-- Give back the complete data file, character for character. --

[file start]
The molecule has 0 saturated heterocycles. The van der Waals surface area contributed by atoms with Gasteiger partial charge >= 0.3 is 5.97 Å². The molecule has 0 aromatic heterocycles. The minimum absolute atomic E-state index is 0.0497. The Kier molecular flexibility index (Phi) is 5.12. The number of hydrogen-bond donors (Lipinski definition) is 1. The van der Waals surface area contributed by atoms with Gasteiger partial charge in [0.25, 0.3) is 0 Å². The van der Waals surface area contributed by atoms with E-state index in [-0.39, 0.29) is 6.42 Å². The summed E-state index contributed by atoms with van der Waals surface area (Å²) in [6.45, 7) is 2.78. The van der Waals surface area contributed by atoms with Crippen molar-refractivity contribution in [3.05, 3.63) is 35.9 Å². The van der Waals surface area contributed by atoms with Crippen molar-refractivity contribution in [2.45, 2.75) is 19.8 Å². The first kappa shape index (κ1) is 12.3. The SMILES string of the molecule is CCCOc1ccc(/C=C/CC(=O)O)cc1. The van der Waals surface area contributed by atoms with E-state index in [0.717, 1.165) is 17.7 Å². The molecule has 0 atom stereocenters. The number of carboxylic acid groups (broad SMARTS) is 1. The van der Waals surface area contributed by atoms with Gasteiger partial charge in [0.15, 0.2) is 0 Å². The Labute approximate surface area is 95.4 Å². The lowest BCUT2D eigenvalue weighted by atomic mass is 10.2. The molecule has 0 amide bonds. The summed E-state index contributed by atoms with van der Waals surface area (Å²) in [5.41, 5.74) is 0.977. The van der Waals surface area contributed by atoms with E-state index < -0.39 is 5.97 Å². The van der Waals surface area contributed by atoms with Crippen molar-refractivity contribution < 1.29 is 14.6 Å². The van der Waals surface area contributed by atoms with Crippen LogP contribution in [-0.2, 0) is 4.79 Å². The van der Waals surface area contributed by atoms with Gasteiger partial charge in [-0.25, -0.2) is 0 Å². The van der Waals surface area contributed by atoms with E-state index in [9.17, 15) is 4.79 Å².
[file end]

The molecule has 0 saturated heterocycles. The van der Waals surface area contributed by atoms with Gasteiger partial charge >= 0.3 is 5.97 Å². The molecule has 0 aromatic heterocycles. The minimum absolute atomic E-state index is 0.0497. The Kier molecular flexibility index (Phi) is 5.12. The number of hydrogen-bond donors (Lipinski definition) is 1. The van der Waals surface area contributed by atoms with Gasteiger partial charge in [0.25, 0.3) is 0 Å². The van der Waals surface area contributed by atoms with E-state index in [-0.39, 0.29) is 6.42 Å². The summed E-state index contributed by atoms with van der Waals surface area (Å²) in [6.45, 7) is 2.78. The van der Waals surface area contributed by atoms with Crippen molar-refractivity contribution in [3.05, 3.63) is 35.9 Å². The van der Waals surface area contributed by atoms with Crippen molar-refractivity contribution in [2.45, 2.75) is 19.8 Å². The first kappa shape index (κ1) is 12.3. The SMILES string of the molecule is CCCOc1ccc(/C=C/CC(=O)O)cc1. The van der Waals surface area contributed by atoms with E-state index in [0.717, 1.165) is 17.7 Å². The molecule has 0 atom stereocenters. The number of carboxylic acid groups (broad SMARTS) is 1. The van der Waals surface area contributed by atoms with Gasteiger partial charge in [0.15, 0.2) is 0 Å². The Labute approximate surface area is 95.4 Å². The lowest BCUT2D eigenvalue weighted by atomic mass is 10.2. The molecule has 0 amide bonds. The summed E-state index contributed by atoms with van der Waals surface area (Å²) in [5.41, 5.74) is 0.977. The van der Waals surface area contributed by atoms with E-state index < -0.39 is 5.97 Å². The van der Waals surface area contributed by atoms with Crippen molar-refractivity contribution < 1.29 is 14.6 Å². The van der Waals surface area contributed by atoms with Crippen LogP contribution in [-0.2, 0) is 4.79 Å². The van der Waals surface area contributed by atoms with Gasteiger partial charge in [-0.25, -0.2) is 0 Å². The van der Waals surface area contributed by atoms with E-state index in [9.17, 15) is 4.79 Å².